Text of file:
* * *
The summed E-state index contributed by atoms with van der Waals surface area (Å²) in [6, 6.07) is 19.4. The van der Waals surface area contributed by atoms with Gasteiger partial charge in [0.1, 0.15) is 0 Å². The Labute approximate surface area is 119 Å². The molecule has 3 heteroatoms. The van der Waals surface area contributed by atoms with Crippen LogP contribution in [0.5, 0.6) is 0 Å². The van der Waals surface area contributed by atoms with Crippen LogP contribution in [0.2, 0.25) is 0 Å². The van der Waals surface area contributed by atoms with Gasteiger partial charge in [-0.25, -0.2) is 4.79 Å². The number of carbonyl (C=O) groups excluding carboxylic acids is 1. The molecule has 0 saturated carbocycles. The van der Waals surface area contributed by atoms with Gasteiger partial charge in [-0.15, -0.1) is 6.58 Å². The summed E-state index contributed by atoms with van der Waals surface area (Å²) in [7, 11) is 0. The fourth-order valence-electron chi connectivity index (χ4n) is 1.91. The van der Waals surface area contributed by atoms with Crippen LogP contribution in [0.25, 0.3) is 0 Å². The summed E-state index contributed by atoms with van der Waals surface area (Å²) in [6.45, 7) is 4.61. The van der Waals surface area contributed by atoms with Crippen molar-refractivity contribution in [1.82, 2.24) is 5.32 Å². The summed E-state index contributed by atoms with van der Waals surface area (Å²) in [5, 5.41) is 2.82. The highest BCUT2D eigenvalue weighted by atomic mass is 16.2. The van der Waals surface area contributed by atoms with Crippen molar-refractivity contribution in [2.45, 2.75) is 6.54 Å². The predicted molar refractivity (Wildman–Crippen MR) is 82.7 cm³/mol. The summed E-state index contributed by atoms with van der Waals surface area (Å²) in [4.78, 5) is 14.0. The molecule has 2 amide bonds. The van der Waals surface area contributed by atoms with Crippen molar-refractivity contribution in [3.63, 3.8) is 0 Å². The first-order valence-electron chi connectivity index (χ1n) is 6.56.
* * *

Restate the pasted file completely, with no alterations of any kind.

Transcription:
The summed E-state index contributed by atoms with van der Waals surface area (Å²) in [6, 6.07) is 19.4. The van der Waals surface area contributed by atoms with Gasteiger partial charge in [0.1, 0.15) is 0 Å². The Labute approximate surface area is 119 Å². The molecule has 3 heteroatoms. The van der Waals surface area contributed by atoms with Crippen LogP contribution in [0.5, 0.6) is 0 Å². The van der Waals surface area contributed by atoms with Crippen LogP contribution in [0.2, 0.25) is 0 Å². The van der Waals surface area contributed by atoms with Gasteiger partial charge in [-0.25, -0.2) is 4.79 Å². The number of carbonyl (C=O) groups excluding carboxylic acids is 1. The molecule has 0 saturated carbocycles. The van der Waals surface area contributed by atoms with Gasteiger partial charge in [-0.15, -0.1) is 6.58 Å². The summed E-state index contributed by atoms with van der Waals surface area (Å²) in [7, 11) is 0. The fourth-order valence-electron chi connectivity index (χ4n) is 1.91. The van der Waals surface area contributed by atoms with Crippen LogP contribution in [0.25, 0.3) is 0 Å². The summed E-state index contributed by atoms with van der Waals surface area (Å²) in [6.45, 7) is 4.61. The van der Waals surface area contributed by atoms with Crippen molar-refractivity contribution in [1.82, 2.24) is 5.32 Å². The summed E-state index contributed by atoms with van der Waals surface area (Å²) in [5, 5.41) is 2.82. The highest BCUT2D eigenvalue weighted by atomic mass is 16.2. The van der Waals surface area contributed by atoms with Crippen molar-refractivity contribution in [2.45, 2.75) is 6.54 Å². The predicted molar refractivity (Wildman–Crippen MR) is 82.7 cm³/mol. The summed E-state index contributed by atoms with van der Waals surface area (Å²) in [4.78, 5) is 14.0. The molecule has 2 amide bonds. The van der Waals surface area contributed by atoms with Crippen molar-refractivity contribution in [3.63, 3.8) is 0 Å². The first-order valence-electron chi connectivity index (χ1n) is 6.56.